Human Activity Recognition (HAR) has applications in human-computer interaction, healthcare, security monitoring, and user authentication to name a few. Unfortunately, HAR research is currently being impeded by a lack of available datasets. Models that are created from these sparse datasets, unsurprisingly, tend to not generalize well. Creating datasets requires humans to perform specific activities while wearing on-body sensors — this makes for a time-consuming and expensive process that also involves error-prone manual annotation.
Recognizing this problem, a group at the Georgia Institute of Technology had the idea to leverage the existing massive databases of human activity (e.g. YouTube) and automatically generate virtual streams of sensor data to pair with them. The virtual Inertial Measurement Unit (IMU) streams that are generated represent accelerometry readings from a wide variety of locations on the body.
The pipeline, named IMUTube, begins by using OpenPose to estimate 2D skeletons for subjects in the videos. Since OpenPose works on a frame-by-frame basis only, the SORT tracking algorithm was employed to track each person across the entire video sequence. Real world IMU measurements contain 3D information, so next VideoPose3D was used to map each 2D sequence into three dimensions. By tracking position and rotation of joints in the body over time, it is possible to generate virtual IMU measurements.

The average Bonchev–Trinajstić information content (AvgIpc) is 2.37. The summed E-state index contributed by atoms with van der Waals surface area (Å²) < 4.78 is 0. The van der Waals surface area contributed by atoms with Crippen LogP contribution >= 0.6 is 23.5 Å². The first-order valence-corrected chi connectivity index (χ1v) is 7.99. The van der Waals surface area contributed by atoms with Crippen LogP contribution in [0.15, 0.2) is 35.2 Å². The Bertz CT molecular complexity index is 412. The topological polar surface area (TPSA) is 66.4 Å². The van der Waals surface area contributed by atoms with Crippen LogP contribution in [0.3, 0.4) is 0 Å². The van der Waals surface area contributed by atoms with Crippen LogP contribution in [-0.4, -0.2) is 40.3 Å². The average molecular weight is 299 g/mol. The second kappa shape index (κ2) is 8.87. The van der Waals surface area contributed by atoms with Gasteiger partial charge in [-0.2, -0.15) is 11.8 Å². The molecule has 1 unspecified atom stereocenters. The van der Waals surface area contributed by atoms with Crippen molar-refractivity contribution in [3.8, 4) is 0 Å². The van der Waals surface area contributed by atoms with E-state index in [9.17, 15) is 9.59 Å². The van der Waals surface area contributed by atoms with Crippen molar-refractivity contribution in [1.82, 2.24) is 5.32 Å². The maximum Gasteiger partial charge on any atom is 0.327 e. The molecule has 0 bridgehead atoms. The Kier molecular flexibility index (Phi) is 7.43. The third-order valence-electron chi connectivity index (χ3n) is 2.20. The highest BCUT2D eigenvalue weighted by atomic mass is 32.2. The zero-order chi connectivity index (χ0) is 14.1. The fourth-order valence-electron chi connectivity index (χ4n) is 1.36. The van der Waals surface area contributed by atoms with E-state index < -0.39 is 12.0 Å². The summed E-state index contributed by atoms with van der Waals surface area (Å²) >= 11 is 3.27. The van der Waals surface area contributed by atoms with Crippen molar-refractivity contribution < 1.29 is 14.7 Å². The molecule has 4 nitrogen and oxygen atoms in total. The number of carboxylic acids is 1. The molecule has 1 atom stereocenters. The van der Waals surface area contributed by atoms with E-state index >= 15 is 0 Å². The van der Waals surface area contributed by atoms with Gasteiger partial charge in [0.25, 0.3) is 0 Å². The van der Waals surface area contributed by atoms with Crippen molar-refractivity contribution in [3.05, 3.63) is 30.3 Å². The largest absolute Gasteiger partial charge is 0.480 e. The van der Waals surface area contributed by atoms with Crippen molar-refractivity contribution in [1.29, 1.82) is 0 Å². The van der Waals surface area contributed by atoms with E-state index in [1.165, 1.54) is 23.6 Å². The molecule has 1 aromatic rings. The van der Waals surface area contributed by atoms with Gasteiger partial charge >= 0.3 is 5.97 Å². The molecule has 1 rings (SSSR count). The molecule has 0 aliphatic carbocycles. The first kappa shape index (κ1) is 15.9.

To assess the performance of the virtual IMU data, the researchers used an existing HAR dataset, which contained both physical IMU measurements and accompanying videos. The videos were processed through the IMUTube pipeline to extract virtual IMU measurements. The researchers then used each dataset to train an activity classification model. They found the virtual data to achieve an F1-score that was within 2% of what was achieved by learning from real IMU data. Furthermore, when mixing the real and virtual data together, the results surpassed the performance of real data alone by 12%.
Data collection is a problem in many areas of machine learning, so it is exciting to see a new method that helps remove some barriers. The team believes IMUTube will help to make significant contributions to HAR in the next few years, but note that there are some areas needing improvement — improvements in signal processing are needed to better condition the virtual IMU data to more closely represent the features and distributions of real data, and computer vision advancements are needed to reduce the need for human curation of videos.